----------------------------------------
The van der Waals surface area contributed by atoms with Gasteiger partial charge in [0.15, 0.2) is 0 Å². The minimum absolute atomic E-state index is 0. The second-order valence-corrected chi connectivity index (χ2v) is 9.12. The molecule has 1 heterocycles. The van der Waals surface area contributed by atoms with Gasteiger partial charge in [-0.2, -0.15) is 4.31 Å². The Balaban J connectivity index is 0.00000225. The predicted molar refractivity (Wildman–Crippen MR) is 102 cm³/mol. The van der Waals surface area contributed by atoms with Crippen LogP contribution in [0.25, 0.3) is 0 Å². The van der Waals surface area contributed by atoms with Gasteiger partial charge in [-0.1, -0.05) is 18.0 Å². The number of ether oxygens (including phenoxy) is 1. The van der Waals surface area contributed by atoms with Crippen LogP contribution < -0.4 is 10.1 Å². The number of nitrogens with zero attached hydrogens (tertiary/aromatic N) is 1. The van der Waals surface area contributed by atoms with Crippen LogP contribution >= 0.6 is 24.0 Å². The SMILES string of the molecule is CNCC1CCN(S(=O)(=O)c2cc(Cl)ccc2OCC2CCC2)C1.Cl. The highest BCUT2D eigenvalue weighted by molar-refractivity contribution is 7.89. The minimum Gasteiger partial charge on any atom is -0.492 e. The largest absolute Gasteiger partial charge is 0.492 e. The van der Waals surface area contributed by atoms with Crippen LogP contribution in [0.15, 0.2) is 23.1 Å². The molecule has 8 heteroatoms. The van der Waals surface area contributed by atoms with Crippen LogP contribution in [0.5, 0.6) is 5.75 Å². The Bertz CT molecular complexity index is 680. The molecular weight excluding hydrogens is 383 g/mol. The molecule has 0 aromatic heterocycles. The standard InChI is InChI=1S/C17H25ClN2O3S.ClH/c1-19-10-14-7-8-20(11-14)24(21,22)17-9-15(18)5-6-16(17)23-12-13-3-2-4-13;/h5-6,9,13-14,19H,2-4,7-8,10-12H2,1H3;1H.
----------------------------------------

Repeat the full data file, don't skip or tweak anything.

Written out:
The van der Waals surface area contributed by atoms with Gasteiger partial charge in [0.15, 0.2) is 0 Å². The minimum absolute atomic E-state index is 0. The second-order valence-corrected chi connectivity index (χ2v) is 9.12. The molecule has 1 heterocycles. The van der Waals surface area contributed by atoms with Gasteiger partial charge in [-0.2, -0.15) is 4.31 Å². The Balaban J connectivity index is 0.00000225. The predicted molar refractivity (Wildman–Crippen MR) is 102 cm³/mol. The van der Waals surface area contributed by atoms with Crippen LogP contribution in [0.25, 0.3) is 0 Å². The van der Waals surface area contributed by atoms with Gasteiger partial charge in [-0.1, -0.05) is 18.0 Å². The number of ether oxygens (including phenoxy) is 1. The van der Waals surface area contributed by atoms with Crippen LogP contribution < -0.4 is 10.1 Å². The number of nitrogens with zero attached hydrogens (tertiary/aromatic N) is 1. The van der Waals surface area contributed by atoms with Crippen LogP contribution >= 0.6 is 24.0 Å². The SMILES string of the molecule is CNCC1CCN(S(=O)(=O)c2cc(Cl)ccc2OCC2CCC2)C1.Cl. The highest BCUT2D eigenvalue weighted by molar-refractivity contribution is 7.89. The minimum Gasteiger partial charge on any atom is -0.492 e. The largest absolute Gasteiger partial charge is 0.492 e. The van der Waals surface area contributed by atoms with Crippen LogP contribution in [0.15, 0.2) is 23.1 Å². The molecule has 8 heteroatoms. The van der Waals surface area contributed by atoms with Crippen LogP contribution in [0.5, 0.6) is 5.75 Å². The Bertz CT molecular complexity index is 680. The molecular weight excluding hydrogens is 383 g/mol. The molecule has 0 aromatic heterocycles. The standard InChI is InChI=1S/C17H25ClN2O3S.ClH/c1-19-10-14-7-8-20(11-14)24(21,22)17-9-15(18)5-6-16(17)23-12-13-3-2-4-13;/h5-6,9,13-14,19H,2-4,7-8,10-12H2,1H3;1H.